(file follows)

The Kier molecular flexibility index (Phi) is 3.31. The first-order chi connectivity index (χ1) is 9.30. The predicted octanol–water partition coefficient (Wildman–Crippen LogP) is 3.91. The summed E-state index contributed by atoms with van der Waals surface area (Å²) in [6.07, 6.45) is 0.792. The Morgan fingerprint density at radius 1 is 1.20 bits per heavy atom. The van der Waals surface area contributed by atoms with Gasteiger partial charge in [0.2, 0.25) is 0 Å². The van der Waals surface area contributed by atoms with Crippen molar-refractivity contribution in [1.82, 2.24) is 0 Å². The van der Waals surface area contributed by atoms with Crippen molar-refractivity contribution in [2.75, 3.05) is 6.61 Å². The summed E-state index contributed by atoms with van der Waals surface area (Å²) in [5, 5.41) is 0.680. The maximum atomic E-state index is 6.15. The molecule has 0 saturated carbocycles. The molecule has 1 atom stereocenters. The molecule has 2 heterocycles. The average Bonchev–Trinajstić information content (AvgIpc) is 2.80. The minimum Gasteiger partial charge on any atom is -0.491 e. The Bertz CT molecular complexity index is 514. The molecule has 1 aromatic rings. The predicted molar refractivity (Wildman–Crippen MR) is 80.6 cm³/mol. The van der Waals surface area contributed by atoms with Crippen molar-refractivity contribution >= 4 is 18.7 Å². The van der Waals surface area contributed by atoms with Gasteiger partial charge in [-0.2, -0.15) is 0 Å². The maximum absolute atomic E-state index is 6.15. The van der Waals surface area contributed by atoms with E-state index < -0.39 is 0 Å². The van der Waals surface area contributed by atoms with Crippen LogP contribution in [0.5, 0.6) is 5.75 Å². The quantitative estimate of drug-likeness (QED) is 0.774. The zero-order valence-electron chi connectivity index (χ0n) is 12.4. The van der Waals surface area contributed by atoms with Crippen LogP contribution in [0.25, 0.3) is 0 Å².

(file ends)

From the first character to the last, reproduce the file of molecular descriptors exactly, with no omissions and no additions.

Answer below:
The Kier molecular flexibility index (Phi) is 3.31. The first-order chi connectivity index (χ1) is 9.30. The predicted octanol–water partition coefficient (Wildman–Crippen LogP) is 3.91. The summed E-state index contributed by atoms with van der Waals surface area (Å²) in [6.07, 6.45) is 0.792. The Morgan fingerprint density at radius 1 is 1.20 bits per heavy atom. The van der Waals surface area contributed by atoms with Gasteiger partial charge in [0.2, 0.25) is 0 Å². The van der Waals surface area contributed by atoms with Crippen molar-refractivity contribution in [1.82, 2.24) is 0 Å². The van der Waals surface area contributed by atoms with Crippen molar-refractivity contribution in [2.75, 3.05) is 6.61 Å². The summed E-state index contributed by atoms with van der Waals surface area (Å²) in [5, 5.41) is 0.680. The maximum atomic E-state index is 6.15. The molecule has 0 saturated carbocycles. The molecule has 1 atom stereocenters. The molecule has 2 heterocycles. The average Bonchev–Trinajstić information content (AvgIpc) is 2.80. The minimum Gasteiger partial charge on any atom is -0.491 e. The Bertz CT molecular complexity index is 514. The molecule has 1 aromatic rings. The predicted molar refractivity (Wildman–Crippen MR) is 80.6 cm³/mol. The van der Waals surface area contributed by atoms with Crippen molar-refractivity contribution >= 4 is 18.7 Å². The van der Waals surface area contributed by atoms with Gasteiger partial charge in [-0.2, -0.15) is 0 Å². The maximum absolute atomic E-state index is 6.15. The van der Waals surface area contributed by atoms with E-state index < -0.39 is 0 Å². The van der Waals surface area contributed by atoms with Crippen LogP contribution in [0.5, 0.6) is 5.75 Å². The quantitative estimate of drug-likeness (QED) is 0.774. The zero-order valence-electron chi connectivity index (χ0n) is 12.4. The van der Waals surface area contributed by atoms with Crippen LogP contribution in [0.25, 0.3) is 0 Å².